Friday, January 25, 2008

Steve and Kate's Christmas Visit: Dunnottar, Part 2

After making our detour to see the war memorial, we returned to the path leading to Dunnottar. I hadn't meant to wear my Inverness raincoat, and felt just a little bit too much like some kind of Scottish Groupie, but it was the only raincoat I'd brought, and, as always, I was impressed the design of the garment- and I kind of wish I could get away with wearing more often. (Bobbi thought my thermal head band made the look particularly fetching.)

Kate remarked that it was just not possible to take a bad picture as the sun rose over the cliffs and the ruins of the castle-
so we began to compete for the best "BBC shot" (Kate's term)- this is standard shot of a narrator standing in the kind of impossibly verdant craggy landscape that only public television can provide to Americans. I think Steve and Kate probably won this round. Meanwhile, Bobbi found a passage under the castle, and of course, our little spelunker had to go and check it out. By the time we got down there, Bobbi had passed under the foot of the mountain and come out on the other side...but I did get a pretty good shot of her standing in the mouth of the cave.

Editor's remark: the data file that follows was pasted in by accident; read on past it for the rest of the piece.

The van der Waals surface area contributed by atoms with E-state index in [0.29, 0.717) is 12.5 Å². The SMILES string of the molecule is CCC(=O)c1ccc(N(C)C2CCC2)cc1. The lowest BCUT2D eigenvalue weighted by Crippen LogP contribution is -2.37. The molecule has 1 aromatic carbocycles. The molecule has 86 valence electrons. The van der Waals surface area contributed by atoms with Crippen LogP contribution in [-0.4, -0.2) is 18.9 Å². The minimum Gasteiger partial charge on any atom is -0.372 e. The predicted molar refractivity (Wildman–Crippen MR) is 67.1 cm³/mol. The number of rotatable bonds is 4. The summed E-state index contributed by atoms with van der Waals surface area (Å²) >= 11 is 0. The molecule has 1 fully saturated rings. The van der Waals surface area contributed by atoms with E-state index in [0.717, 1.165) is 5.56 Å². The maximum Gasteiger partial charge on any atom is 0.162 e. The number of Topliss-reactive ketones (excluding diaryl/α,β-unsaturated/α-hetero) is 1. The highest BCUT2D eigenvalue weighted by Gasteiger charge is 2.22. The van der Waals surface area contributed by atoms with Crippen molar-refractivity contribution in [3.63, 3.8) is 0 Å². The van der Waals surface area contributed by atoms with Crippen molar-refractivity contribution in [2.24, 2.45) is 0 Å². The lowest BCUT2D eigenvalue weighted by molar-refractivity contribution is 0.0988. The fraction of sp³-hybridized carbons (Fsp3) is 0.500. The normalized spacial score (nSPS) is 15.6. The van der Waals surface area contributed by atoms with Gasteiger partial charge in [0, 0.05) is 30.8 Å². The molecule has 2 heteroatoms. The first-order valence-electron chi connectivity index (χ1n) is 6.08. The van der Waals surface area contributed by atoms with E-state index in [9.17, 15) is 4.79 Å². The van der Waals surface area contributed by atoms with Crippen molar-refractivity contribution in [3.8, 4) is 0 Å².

Emerging from the other side, we were also treated to some great "attacker" angle views of the castle- looking up at the battlements from the slope, it was quite easy to see why this fortress had withstood the assaults of Danish Vikings, Medieval Knights, and the Armies of Cromwell's English Republic during the English Civil war. I would not have wanted the job of scaling cliffs and walls, only to find a stronghold of angry Scots waiting at the top.
For the price of four pounds each, about eight bucks, we were able to spend as much time as we liked crawling around the ruins of this great keep. We took, of course, a ton of pictures. It was hard not to romanticize about the vanished occupants of the buildings, but at the same time- being there on a cold winter's day, it was sobering to think of what conditions might have been like here, surrounded by cold stone by the blustering sea. For the common people employed here, in particular, it must have been little better than living in a cave. We spent hours crawling around the castle- each of us going our own way, and exploring our own nooks and crawl spaces...happy when we met up with each other,exchanging observations and sharing what we'd seen, separating again to follow our own paths. Really, hard to find better vacation companions.

After about 3 hours, we finally posed for the obligatory group picture and then set out down the hill again...headed for the Ship's Inn- for a pint of stout, a plate of Steak and Guinness pie, and some of the best damn sticky toffee pudding the world has ever known.

Life is good.

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